Washington, D.C. has been breathtakingly beautiful for the past few days. It feels as though we are on the very edge of true spring weather, and I can hardly wait for the District to be covered in a colorful array of cherry blossoms, dogwood petals, and daffodils. With warm sunshine brightening up the house, it seemed like the perfect morning for a decent Sunday brunch.
My friend Caroline stayed over last night after baby-sitting and once again served as my sous-chef. We decided to be ambitious, and our spread included fresh blueberries and strawberries, a broccoli and spinach quiche, whole wheat crepes, nutella, and blood orange curd. We shared our feast with my housemates Doria and Mary, and it was the perfect start to this lazy Sunday.
As always, recipes are below. The crepe recipe is the same one that I used for these spinach-filled crepes. Sure, they were filled with nutella and blood orange curd, but having whole wheat in them should count for something, right?? Happy Sunday!
Spinach and Broccoli Quiche
So, I gave up cheese for Lent. I know, I know, strange choice, but my fine cheese budget is a bit too high for my liking. As a result, this quiche is cheese-less, which also happens to make it healthier. That being said, this would also taste delicious with a little bit of goat cheese or feta tossed in to the mix.
For the crust (I always use the Williams-Sonoma recipe for quiche dough)
- 1½ cups all-purpose flour
- ½ teaspoon salt
- 4 tablespoons chilled, unsalted butter – cut into small pieces
- ¼ cup of vegetable shortening
- 3 to 4 tablespoons ice-cold water
For the filling (Improvised by Caroline!)
- 6 eggs
- ¼ cup of milk (we used skim)
- ¼ teaspoon ground nutmeg
- ½ tablespoon salt
- ½ tablespoon black pepper
- 2 cups baby spinach leaves, stems removed
- 1 broccoli crown, cut into bite-size pieces (about 1½ cups)
- ¼ onion, diced
- 1 teaspoon crushed red pepper flakes
- Preheat your oven to 425 degrees Fahrenheit.
- In a large bowl, whisk together your flour and salt. Using a fork, your fingers, or a pastry blender, work the butter and shortening into the dry ingredients until it resembles coarse crumbs but still has a few slightly larger pieces of butter (for flakiness).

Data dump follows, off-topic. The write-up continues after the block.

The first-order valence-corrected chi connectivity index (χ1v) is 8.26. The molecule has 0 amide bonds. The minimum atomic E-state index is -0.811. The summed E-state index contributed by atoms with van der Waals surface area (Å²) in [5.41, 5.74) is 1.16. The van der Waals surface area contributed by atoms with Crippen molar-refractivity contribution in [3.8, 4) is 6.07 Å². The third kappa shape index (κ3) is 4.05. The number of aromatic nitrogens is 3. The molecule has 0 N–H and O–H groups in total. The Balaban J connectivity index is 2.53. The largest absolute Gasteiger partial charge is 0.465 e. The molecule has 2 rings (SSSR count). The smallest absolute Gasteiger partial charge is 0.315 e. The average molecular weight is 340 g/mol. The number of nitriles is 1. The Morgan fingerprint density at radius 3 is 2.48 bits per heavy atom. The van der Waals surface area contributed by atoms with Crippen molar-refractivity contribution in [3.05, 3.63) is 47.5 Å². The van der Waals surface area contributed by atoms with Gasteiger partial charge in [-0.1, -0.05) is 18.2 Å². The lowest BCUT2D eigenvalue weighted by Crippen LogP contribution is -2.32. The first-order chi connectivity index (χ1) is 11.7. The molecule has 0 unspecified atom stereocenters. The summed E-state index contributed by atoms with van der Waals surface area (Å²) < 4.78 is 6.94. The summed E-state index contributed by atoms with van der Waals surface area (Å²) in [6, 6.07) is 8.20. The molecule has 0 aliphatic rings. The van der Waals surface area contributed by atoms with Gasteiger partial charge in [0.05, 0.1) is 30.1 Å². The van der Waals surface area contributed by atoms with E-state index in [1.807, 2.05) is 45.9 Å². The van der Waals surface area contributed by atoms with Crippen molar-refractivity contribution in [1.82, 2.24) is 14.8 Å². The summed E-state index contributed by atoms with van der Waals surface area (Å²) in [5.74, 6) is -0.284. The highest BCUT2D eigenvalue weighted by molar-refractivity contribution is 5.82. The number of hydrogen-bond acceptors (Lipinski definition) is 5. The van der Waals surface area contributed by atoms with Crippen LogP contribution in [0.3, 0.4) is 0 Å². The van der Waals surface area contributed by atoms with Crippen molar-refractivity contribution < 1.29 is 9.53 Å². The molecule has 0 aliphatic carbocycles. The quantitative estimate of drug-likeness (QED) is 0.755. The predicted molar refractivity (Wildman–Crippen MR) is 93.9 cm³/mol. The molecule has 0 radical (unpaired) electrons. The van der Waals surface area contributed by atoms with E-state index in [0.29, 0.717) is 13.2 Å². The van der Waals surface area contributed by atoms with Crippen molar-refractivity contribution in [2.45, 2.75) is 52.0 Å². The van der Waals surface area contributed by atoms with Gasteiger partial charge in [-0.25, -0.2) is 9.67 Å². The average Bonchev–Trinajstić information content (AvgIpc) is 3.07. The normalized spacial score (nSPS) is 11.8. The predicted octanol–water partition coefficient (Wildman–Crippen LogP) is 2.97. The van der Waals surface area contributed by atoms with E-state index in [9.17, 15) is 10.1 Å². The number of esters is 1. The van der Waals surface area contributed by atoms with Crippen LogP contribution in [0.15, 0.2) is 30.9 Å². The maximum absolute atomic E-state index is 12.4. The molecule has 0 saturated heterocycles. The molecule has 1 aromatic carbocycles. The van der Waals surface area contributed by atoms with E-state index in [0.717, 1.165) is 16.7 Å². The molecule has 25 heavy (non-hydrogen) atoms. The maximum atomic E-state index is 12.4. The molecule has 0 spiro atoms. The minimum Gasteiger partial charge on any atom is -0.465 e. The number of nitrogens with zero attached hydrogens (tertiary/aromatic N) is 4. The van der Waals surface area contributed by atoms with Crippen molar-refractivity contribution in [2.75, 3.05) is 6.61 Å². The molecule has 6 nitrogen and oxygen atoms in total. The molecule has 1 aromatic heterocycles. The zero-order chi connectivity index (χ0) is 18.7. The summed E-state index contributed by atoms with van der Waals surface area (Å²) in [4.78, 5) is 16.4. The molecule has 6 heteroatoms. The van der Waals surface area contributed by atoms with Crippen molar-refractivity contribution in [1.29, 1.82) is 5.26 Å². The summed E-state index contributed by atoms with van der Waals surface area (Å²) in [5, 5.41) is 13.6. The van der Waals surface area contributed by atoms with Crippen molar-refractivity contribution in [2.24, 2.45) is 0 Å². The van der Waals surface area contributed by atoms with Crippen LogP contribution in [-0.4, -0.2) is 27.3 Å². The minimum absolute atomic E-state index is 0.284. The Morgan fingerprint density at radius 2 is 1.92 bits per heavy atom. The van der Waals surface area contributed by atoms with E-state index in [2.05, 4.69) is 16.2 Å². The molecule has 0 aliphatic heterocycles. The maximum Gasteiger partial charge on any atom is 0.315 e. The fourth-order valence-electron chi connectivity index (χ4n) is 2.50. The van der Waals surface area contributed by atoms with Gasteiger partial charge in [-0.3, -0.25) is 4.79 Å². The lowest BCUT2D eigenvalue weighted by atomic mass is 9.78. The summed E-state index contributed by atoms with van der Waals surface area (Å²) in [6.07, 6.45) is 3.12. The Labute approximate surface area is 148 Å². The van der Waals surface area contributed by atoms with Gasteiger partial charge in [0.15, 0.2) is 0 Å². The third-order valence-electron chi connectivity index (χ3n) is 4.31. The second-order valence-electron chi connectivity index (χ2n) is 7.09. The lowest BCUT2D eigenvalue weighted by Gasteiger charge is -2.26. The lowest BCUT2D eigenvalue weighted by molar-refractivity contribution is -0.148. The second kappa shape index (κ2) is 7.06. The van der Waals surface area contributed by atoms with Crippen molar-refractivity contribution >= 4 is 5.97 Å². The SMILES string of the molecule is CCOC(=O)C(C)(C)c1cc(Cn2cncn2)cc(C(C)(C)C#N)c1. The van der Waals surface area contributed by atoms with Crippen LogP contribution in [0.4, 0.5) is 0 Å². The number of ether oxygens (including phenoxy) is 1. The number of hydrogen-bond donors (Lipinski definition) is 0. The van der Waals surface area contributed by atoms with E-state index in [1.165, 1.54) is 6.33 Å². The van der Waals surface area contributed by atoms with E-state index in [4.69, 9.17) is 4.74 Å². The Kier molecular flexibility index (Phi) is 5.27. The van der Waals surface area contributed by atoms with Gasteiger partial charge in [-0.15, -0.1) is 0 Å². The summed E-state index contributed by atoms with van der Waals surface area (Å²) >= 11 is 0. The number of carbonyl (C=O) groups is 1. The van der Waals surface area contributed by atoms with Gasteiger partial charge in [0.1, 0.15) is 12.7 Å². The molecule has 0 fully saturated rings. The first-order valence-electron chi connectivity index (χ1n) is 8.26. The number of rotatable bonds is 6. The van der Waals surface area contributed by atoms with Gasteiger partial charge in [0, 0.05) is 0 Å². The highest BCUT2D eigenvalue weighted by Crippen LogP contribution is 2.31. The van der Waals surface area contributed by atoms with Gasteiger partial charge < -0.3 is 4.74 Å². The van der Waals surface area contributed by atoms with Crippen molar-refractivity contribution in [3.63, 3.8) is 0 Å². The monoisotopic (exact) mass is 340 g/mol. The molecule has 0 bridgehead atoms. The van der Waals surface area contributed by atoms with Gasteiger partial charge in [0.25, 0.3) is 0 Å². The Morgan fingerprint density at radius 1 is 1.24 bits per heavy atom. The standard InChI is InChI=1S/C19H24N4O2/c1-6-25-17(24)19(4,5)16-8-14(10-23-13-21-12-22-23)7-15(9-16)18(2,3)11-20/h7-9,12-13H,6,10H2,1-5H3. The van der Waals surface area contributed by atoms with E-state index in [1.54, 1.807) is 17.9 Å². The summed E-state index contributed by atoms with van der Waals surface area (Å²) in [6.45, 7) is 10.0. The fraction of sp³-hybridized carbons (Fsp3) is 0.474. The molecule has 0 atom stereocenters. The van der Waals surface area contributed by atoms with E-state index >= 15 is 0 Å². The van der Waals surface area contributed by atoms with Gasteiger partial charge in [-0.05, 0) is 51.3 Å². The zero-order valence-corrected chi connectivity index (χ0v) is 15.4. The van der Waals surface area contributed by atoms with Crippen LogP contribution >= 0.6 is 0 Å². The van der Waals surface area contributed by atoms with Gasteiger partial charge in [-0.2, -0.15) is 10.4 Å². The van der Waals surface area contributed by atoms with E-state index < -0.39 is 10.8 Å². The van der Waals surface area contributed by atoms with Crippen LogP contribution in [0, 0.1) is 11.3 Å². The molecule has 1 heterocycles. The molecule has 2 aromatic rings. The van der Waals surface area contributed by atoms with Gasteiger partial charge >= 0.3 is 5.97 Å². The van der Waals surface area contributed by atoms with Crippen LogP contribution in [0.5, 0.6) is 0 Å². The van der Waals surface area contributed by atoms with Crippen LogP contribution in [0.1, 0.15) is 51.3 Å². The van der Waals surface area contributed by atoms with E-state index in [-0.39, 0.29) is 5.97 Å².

- Add in your water, one tablespoon at a time, until a rough mass forms. Depending on how dry or humid your house is, this could require anywhere from 3 to 6 tablespoons of water.
- Transfer the dough to a floured surface, then roll out into a 11-inch circle. Transfer to a 9-inch tart pan with a removable bottom.
- Repeatedly poke the bottom of the crust with a fork, then blind-bake in the oven for 15 minutes. If the crust starts to puff up while baking, use a fork and poke it a bit more where air-bubbles are forming.
- While the crust bakes, make your filling. In a large bowl, whisk together the eggs, milk, salt, pepper and nutmeg. Add in your vegetables and stir to combine.
- Pour the mixture into the pre-baked tart shell and bake at 425 degrees Fahrenheit for 15 minutes. Then, lower the oven temperature to 375 degrees Fahrenheit and bake for another 30 minutes. The quiche is done when a toothpick inserted into the center comes out clean.
Blood Orange Curd
Recipe taken from Sharky Oven Gloves.
I love traveling, and my favorite thing to do when I travel is to wander about a city, getting a feel for the culture and learning the ins-and-outs of the city streets. Caroline’s and my favorite pastime in Florence was to take long, winding walks around the city after picking up a fresh blood orange from a fruit stand. As these are slightly harder to come by in D.C., we try to use them as much as possible when they can be found. We served this curd with some fresh crepes, berries, and Nutella. If you combine the Nutella and the curd, it seriously tasted as though you were eating a chocolate orange.
- 1 medium-sized blood orange
- ½ lemon
- 2 oz butter
- Scant ½ cup of caster sugar (we didn’t have any of this, so used a combination of granulated sugar and powdered sugar)
- 2 eggs + 1 egg yolk
- First, zest and juice your orange and lemon. Set aside.
- Set a large, heatproof bowl over a pot of simmering water, making sure that the water does not touch the bowl. Add in your butter and whisk until melted.
- Whisk your sugar into the butter, then add your orange/lemon juice and zest. Whisk to combine.
- Quickly whisk in your eggs, one by one. After the eggs are incorporated and are not at risk of scrambling, switch to a spatula. Stir constantly and do not allow the mixture to boil. When it has thickened to the point that it coats the back of the spatula, turn off the heat and transfer the curd to a serving bowl.
- The blood-orange curd can also be stored in a sterilized jar if you do not intend to use it right away.
Makes about 1 cup.